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Meditation: Weight-Lifting for the Brain

Updated: Jan 28, 2021

“It is my belief that mental exercise will become as common a practice as brushing our teeth is today. It is then that I think the world will change” – Dr. Richard Davidson, mindfulness researcher and author

Suppose for a second there is a part of the body that if you exercise it, it will become stronger and increase in functionality. And let’s also suppose for a second that if you practice a particular aspect of your given sport or career you will get better at it. These are both no-brainers.

If you appropriately train a particular muscle region (i.e. bicep) it will grow. If you train an aspect of your sport (i.e. shoot 300 jump shots a day with correct form) that area will improve. These concepts are well understood.

Now let’s suppose for a second there’s a brain region that if trained properly can help you facilitate peak experiences. This concept is less understood but equally plausible.

Let me introduce you to a brain region called the Posterior Cingulate Cortex (PCC). Are you down with PCC, yeah you know me! Sorry couldn’t help myself. Anyway, fMRI studies suggest that activation in the PCC is associated with being caught up in or attached to one’s experience. Activation in this brain region is also associated with poorer task performance and decreases in attention. In addition, greater PCC activation is potentially related to increased self-evaluation and judgment. Not to mention, increased PCC activity is linked to mind-wandering and mind-

wandering itself is associated with lower levels of happiness.

Okay, that was a mouthful. Catch all that? Did your mind-wander? Zone out? Perhaps heightened PCC activation led to decreased attention. Well, don’t judge yourself for it. Oops there’s that pesky PCC lighting up again.

Research has also found that along with the medial prefrontal cortex (mPFC), the PCC is an integral part of the brain network known as the “default mode network.” This brain region is most active when we are mind-wandering, thinking about ourselves, planning for the future, and remembering the past. As such, this brain network is aptly named because it describes how the vast majority of us spend our waking hours. Essentially, much of the time we are caught up in the “story of me.” It is like we are the star of our own movie and the ongoing narration repetitively cycles through planning, remembering, fantasizing, and evaluating/judging. Not good for life, not good for sport.

Now the PCC is not binary like a light switch, meaning it’s not either on or off. Rather it works more like a light dimmer with different variations of activation ranging from high to low. So imagine you were able to find a way to dim PCC activation. What you may find is something that sounds a lot like the concept of “flow” or “being in the zone.” There would likely be a sense of complete immersion in a given activity, a sense of effortless doing, and potentially deep enjoyment. In essence, you could be less caught up in the ramblings of your own mind and more engaged in the present moment. Your mind would get out of the way as your talent emerges.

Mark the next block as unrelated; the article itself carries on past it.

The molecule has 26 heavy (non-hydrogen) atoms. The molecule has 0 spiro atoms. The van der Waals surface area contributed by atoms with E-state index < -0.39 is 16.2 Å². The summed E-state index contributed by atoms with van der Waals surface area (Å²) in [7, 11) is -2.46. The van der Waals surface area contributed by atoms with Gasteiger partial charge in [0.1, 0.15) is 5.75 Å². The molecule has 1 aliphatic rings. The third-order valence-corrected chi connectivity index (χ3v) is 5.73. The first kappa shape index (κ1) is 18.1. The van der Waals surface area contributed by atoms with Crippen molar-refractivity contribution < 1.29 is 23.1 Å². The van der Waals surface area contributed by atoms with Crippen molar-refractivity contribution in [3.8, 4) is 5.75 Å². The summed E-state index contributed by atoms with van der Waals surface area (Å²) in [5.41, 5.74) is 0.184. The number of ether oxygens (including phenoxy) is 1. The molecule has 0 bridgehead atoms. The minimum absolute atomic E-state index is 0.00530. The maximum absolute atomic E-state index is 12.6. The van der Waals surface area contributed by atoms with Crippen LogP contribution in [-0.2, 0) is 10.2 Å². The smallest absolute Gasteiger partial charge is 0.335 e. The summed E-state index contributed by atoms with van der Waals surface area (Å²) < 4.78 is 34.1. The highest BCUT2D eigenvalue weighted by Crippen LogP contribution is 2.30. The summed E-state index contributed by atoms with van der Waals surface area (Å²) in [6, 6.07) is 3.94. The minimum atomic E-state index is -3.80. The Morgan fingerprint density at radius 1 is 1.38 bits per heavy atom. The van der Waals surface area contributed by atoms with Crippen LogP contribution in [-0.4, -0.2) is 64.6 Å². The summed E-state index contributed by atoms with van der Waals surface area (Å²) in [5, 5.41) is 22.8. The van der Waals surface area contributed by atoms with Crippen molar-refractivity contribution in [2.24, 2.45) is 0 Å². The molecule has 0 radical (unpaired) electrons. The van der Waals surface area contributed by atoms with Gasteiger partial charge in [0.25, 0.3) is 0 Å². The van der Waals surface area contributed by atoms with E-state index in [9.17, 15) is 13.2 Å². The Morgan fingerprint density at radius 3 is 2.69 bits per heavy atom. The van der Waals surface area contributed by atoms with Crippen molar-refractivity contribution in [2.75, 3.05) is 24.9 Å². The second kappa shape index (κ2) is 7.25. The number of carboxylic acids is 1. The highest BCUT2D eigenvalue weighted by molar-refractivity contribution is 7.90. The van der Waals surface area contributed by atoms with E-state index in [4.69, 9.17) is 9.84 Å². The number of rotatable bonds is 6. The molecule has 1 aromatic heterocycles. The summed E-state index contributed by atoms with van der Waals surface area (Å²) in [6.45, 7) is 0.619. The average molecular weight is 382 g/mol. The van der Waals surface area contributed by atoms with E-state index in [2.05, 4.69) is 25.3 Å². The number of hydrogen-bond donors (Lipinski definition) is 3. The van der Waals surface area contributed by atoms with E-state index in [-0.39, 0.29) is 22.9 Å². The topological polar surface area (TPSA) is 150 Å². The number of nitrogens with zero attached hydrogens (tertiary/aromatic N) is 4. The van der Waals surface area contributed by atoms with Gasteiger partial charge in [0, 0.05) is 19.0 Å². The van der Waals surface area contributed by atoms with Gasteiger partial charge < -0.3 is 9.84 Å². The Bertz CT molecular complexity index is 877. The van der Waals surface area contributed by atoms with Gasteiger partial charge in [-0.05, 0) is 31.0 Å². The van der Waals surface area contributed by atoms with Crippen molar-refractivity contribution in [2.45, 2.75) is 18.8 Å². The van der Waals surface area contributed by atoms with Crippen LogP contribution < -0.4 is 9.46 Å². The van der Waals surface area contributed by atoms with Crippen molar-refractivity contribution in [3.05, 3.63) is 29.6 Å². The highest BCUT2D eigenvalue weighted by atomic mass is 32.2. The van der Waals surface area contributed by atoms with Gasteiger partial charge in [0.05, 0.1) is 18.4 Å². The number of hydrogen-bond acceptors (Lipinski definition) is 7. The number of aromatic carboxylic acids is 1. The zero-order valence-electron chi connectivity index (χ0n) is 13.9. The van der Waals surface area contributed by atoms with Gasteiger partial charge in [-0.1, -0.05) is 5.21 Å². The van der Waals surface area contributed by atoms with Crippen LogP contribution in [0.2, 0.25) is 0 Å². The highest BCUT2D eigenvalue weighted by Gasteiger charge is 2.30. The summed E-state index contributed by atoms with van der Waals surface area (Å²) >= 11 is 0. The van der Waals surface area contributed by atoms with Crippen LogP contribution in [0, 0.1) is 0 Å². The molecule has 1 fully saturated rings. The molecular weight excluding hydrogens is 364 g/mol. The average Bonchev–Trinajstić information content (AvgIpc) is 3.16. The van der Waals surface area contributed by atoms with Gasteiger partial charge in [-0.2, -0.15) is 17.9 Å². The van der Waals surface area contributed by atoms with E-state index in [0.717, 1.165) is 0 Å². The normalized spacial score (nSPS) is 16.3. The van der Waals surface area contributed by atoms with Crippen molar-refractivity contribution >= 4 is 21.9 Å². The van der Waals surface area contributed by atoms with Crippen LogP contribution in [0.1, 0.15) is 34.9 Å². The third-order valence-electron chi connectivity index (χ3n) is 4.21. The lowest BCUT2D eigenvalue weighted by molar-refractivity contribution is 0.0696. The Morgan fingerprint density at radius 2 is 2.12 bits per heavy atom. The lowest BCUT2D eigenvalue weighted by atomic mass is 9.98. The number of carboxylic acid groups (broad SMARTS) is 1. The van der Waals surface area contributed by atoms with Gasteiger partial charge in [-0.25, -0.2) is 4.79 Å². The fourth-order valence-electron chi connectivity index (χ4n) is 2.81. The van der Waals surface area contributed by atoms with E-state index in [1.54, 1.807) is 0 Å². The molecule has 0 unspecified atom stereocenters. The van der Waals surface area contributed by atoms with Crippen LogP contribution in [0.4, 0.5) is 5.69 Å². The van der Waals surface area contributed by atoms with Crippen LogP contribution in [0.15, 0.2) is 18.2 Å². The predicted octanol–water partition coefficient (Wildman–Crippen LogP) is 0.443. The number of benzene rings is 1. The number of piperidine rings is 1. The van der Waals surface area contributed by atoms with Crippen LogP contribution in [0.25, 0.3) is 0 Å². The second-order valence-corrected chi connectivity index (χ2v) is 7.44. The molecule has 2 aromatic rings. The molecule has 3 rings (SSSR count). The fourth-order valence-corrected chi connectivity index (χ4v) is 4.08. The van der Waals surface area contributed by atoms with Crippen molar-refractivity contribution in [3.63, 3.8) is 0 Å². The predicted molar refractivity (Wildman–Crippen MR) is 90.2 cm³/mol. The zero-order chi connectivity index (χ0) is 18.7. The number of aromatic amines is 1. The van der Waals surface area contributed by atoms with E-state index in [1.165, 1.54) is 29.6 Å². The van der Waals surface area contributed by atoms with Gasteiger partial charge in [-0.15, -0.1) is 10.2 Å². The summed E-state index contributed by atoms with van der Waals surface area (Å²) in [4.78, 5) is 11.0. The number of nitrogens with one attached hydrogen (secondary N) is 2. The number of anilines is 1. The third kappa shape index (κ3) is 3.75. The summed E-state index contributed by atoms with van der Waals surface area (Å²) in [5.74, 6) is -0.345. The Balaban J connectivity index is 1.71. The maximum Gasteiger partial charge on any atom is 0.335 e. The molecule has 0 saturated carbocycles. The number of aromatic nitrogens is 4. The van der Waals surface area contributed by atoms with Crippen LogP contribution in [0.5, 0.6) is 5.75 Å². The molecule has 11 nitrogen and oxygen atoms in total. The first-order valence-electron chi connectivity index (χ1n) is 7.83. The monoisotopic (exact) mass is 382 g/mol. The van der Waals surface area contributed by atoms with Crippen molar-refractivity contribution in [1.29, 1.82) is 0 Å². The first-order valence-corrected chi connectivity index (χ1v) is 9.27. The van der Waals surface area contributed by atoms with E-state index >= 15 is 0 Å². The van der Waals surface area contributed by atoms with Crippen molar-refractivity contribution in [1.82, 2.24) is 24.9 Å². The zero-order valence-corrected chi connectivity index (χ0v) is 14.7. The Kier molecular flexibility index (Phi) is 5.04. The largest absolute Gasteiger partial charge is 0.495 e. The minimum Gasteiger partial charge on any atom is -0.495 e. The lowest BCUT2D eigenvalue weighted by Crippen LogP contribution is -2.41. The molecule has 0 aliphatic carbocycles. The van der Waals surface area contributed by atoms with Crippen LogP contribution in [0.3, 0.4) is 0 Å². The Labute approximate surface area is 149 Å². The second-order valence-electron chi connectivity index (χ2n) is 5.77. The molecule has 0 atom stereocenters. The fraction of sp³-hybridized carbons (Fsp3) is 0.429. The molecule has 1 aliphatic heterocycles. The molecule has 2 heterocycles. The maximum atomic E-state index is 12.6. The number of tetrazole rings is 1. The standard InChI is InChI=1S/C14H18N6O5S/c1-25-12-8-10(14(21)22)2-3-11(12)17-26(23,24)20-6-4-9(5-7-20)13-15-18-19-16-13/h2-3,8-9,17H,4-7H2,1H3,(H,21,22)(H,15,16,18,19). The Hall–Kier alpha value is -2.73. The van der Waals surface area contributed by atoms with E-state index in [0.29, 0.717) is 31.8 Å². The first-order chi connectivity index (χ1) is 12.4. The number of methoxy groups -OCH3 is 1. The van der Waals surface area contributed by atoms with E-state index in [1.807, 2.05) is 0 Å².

Neuroscience suggests that to turn down the PCC, you need to turn up the meditation. Unlike non-meditators, experienced meditators demonstrate reduced activity in the PCC and medial prefrontal cortex (mPFC). It is possible that through “brain training” in the form of meditation, the default mode for experienced meditators is not one that is caught up in the “story of me” but rather one that has shifted into a state of present-centered awareness. Brewer et al. (2011) contend, “meditation practice may transform the resting-state experience into one that resembles a meditative state, and as such, is a more present-centered default mode.” Just like consistent exercises and drills can help train your body and sport, developing a daily habit of meditation can provide the necessary repetitions to produce an enduring change to your mental game.

It is when you enter into this state of effortless awareness that peak experiences emerge from. You cannot get there by sheer willpower or force. You cannot think your way there. You certainly cannot get there simply by talking and reading about it. Just like physical exercise, practice is required. So, what you can do is take 15-20 minutes out of your day to essentially do nothing but focus on the breath. And when your mind wanders as it will, simply return to the breath over and over again. It is this noticing when the mind has wandered and coming back to the breath that you are putting in the necessary reps to train your brain to be more grounded in the here and now.

If you do not feel like you have 15-20 minutes to spare in your day for an exercise of this nature, my suggestion would be to do 30-40 minutes. Just kidding….well not really. It is likely a problem if you are too busy to exercise your mind. Research cautiously suggests that 12 minutes per day may be the minimal dose of meditation per day. However, why settle for the bare minimum? My guess is that if you are an athlete, you would not settle for the bare minimum in terms of your exercise regimen.

In my personal experience I have seen the most benefit from meditation when I do at least 20 minutes a day. Committing at minimum to this amount of time takes away from it being another to-do list item to check off your list but rather an opportunity to truly step away from the constant doing and default mode way of being.

Ready to get started. Check out my 15-minute guided meditation by clicking here.

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